Episode 12: George Saunders, Patricia Smith, Juan Felipe Herrera & More

In the twelfth episode of Ampersand, editor in chief Kevin Larimer and senior editor Melissa Faliveno preview the March/April 2017 issue, which includes a special section on writers retreats, and talk to short story master George Saunders about his debut novel, Lincoln in the Bardo. The episode also features readings by poet Patricia Smith and essayist Elena Passarello as well as U.S. poet laureate Juan Felipe Herrera at Poets & Writers Live in San Francisco.

0:02 George Saunders speaks about feeling hopeful as a writer during this time of political and emotional upheaval. “It’s a tremendous literary mission to say, ‘Can we reimagine our country?’”

1:45 The cohosts discuss the March/April issue’s special section, Near and Far: The Spring 2017 Guide to Writers Retreats, which includes advice for writers who are considering applying to a retreat, tips on planning a do-it-yourself writing getaway, an article by Jennifer De Leon on the Color of Childrens Literature Conference, and more; as well as essays by Mark Wunderlich and Kevin Wilson and another installment of Reviewers & Critics featuring Slate books and culture columnist Laura Miller.  

4:25 Kevin and Melissa talk about George Saunders and his debut novel, Lincoln in the Bardo, which is out now from Random House. Kevin tries his best to describe this “crazy” book, which is set in a graveyard, over the course of a single night in 1862, where President Abraham Lincoln grieves the death of his eleven-year-old son, Willie, while the boy’s ghost confronts a multitude of other spirits in a kind of purgatory, called the bardo in Tibetan tradition. In Kevin’s extensive interview with the celebrated author, “The Emotional Realist Talks to Ghosts,” Saunders talks about exploring a new kind of emotional honesty in the book. “In this new novel, it’s a kind of realism, but when I think about writing a truly realistic book, I don’t have any interest in it. So I would say it’s emotional realism. And the goal has always been—that’s actually what it is, that’s the first time I’ve realized that: It’s just to have the fiction somehow simpatico with my actual emotional life, or let’s say with our actual emotional lives.”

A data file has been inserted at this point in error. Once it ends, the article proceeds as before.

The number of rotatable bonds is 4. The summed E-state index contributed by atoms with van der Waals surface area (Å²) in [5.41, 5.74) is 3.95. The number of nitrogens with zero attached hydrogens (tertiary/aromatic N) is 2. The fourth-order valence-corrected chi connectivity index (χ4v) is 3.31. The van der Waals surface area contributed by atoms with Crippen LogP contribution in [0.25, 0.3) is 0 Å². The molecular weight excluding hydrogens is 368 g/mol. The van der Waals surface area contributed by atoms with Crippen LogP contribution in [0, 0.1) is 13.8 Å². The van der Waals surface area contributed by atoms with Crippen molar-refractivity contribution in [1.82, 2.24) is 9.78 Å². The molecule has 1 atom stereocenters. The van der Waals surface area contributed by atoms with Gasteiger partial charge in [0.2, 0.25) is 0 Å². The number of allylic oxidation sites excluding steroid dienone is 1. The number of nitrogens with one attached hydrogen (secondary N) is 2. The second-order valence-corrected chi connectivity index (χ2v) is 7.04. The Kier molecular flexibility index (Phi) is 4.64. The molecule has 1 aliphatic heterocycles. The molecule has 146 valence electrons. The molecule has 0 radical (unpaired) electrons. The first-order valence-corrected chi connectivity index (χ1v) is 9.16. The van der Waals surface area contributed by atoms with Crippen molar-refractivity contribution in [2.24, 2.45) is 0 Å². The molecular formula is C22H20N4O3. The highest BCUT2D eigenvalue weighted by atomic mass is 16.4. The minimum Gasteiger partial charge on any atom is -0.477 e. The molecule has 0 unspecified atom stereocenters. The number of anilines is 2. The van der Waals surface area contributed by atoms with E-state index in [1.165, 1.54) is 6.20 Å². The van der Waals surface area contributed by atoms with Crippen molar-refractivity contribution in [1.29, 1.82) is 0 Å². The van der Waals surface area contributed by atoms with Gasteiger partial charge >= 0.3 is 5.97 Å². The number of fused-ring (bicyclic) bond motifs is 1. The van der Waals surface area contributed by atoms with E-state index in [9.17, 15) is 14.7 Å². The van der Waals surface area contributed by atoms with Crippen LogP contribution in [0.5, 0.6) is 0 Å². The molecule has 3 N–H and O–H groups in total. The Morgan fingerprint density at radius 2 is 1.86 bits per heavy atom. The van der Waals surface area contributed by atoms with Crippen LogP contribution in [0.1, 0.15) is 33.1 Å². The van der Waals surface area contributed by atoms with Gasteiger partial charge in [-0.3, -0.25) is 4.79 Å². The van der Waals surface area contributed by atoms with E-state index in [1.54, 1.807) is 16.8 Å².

15:07 Patricia Smith reads from her new poetry collection, Incendiary Art, published by TriQuarterly Books in February. Smith’s seventh book of poems is included in this issue’s installment of Page One: Where New and Noteworthy Books Begin.

17:45 Another Page One author, Elena Passarello, reads “Mike the Headless Chicken,” from her second essay collection, Animals Strike Curious Poses, published in February by Sarabande Books.

23:50 U.S. poet laureate Juan Felipe Herrera delivered the keynote address at Poets & Writers Live in San Francisco in mid January. The author of thirty books, including collections of poetry, prose, short stories, young adult novels, and picture books for children, spoke about poems as instances of liberation; suffering and joy; and the poet's response to violence, police brutality, and political issues. “So I thought, ‘How can I write about the suffering, and how can I keep the joy in the same poem?’” he said before reading his poem “At the Crossroads: A Sudden American Poem.”

30:20 Kevin and Melissa look ahead to the Writing Contests Issue and the next episode of the podcast, which will feature, among other things, conversations with writers at the recent AWP Conference in Washington D.C. about how they are responding to the current political environment in what they are reading, how they are writing, and more.  

Ampersand: The Poets & Writers Podcast is a production of Poets & Writers, Inc., and is edited and mixed by Melissa Faliveno. Music for this episode is provided by Podington Bear, Broke for Free, Jaune Dark, La Flor del Otro, and Black Ant. Comments or suggestions? E-mail editor@pw.org.